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How to test a car battery

How to test a car battery

Is your car's battery repeatedly going flat, despite being jump-started or trickle-charged? It's time to test your battery's health – and all you need is a simple multimeter...

How many volts should a car battery have?

A good, healthy car battery should have no fewer than 12.6 volts. Because of the way lead-acid batteries discharge, it's important that you test the battery after it's been sitting for a period of time to get what's called the 'resting voltage'.

Leave the car overnight (preferably longer) and test before you start the car in the morning to get an accurate gauge of the battery's health. 

Time to change your car’s battery? Find out how much a typical battery costs and how to change it yourself

How to check car battery with multimeter

How to check a car battery with a multimeter

Testing a battery with a multimeter is a simple process. The first thing to do is make sure you can access the two terminals on the top of the battery.

Batteries are commonly located in the engine bay to one side of the engine, and often have a plastic cover which will unclip, lift off, or occasionally require the removal of a couple of bolts. There may also be a cover over the positive (+) terminal, which usually lifts off.

Haynes manuals show you where to find your battery and make the job of replacing it easy by guiding you step-by-step. Find your manual here

Once the battery is exposed be careful that nothing metal touches the terminals, so don't rest any spanners or other tools on it.

Using your multimeter, you want to measure DC voltage (this is indicated with a solid line and a dashed line above a letter V). Set the dial to 20. This will allow you to accurately measure 0-20 volts.

Hold the red probe to the positive terminal and the black probe to the negative terminal. The terminals will be marked '+' and '-'. If you're getting a reading with a minus in front of it (-12.6 rather than 12.6) you've got the probes the wrong way round.

The resting voltage should ideally be no lower than 12.6V. Bear in mind that when a battery goes down to 12.2V it's actually only 50% charged, and below 12V it's classed as discharged.

What to do when the car’s battery is dead

If the battery is continually going flat, it could be because of a 'parasitic loss'. This is where something electrical - a light or a motor for example - is draining the battery, even with the engine turned off. Apart from doing the obvious (setting your phone to record video before you place it in the boot or glovebox to see if the bulb is staying on), you can either remove the leads from the battery, or remove it from the car entirely.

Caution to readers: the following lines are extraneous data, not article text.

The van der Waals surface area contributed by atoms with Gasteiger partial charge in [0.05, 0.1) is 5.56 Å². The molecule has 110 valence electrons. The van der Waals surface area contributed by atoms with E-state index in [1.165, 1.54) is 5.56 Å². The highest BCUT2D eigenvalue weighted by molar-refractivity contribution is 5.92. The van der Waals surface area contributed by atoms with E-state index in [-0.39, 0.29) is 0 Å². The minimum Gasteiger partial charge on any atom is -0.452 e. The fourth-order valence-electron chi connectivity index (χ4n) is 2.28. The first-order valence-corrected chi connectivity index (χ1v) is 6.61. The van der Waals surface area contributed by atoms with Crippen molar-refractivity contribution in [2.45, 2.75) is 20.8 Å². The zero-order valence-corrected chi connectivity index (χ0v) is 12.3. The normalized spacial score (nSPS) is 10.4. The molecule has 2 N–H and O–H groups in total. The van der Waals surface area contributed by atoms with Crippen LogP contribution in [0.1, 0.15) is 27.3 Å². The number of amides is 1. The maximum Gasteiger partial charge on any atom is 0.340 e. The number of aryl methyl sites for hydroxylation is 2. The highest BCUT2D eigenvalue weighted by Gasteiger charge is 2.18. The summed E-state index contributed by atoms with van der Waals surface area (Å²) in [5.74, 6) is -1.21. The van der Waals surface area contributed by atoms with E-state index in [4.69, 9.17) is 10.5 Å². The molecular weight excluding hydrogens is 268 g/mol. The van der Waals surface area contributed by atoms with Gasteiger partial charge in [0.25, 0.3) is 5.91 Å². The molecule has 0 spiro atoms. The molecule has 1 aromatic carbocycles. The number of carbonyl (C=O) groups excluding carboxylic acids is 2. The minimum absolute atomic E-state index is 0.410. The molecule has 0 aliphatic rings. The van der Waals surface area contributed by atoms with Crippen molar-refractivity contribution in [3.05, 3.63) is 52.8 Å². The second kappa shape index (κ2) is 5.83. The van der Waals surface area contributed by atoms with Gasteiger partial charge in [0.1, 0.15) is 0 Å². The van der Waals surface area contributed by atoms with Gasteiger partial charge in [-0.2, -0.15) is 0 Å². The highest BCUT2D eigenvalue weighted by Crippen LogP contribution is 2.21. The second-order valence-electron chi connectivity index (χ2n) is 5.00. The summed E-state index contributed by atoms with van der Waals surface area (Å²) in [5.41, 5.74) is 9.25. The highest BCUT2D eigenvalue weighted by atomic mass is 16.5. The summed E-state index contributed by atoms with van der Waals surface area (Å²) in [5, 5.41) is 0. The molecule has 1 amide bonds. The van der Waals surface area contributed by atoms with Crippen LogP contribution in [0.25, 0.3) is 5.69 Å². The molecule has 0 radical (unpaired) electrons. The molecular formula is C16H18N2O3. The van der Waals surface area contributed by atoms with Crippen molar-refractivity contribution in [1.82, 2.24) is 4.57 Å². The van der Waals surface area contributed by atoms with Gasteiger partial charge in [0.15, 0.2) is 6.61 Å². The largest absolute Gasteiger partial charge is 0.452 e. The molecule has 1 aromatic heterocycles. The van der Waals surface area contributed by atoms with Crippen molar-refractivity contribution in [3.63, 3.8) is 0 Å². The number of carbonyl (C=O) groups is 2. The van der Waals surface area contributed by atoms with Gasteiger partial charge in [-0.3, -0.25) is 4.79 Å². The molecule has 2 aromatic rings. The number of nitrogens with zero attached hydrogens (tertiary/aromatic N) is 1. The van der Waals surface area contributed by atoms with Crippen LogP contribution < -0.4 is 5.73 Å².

Then, fully charge the battery, leave it for 12 hours and test it. If the battery holds a charge when it's not connected to the car, it's not faulty.

TOP TIP: Before you disconnect your battery make sure you know the code for your stereo – otherwise you may find it won't work when you reconnect it!

Fix YOUR car today with a Haynes Manual, in print or digital!

How to test a car battery for dead cells

Many new car batteries are of the sealed 'maintenance' free variety. But some older batteries allow you to access the individual cells. The cells will either have individual caps, or a plastic cover that clips over all, or some of the cells.

The cells contain a mix of water and sulphuric acid, so you don't really want to be messing around inside them too much.

You can buy a hydrometer-style battery tester that measures the specific gravity of the battery acid, and can tell you whether any cells are 'dead' or not.

However knowing a cell is 'dead' is of no more use to you than knowing that the battery won't hold a charge, so a test of the resting voltage is just as effective a diagnosis.

What's inside a car's battery? Find out in ‘Anatomy of a car battery’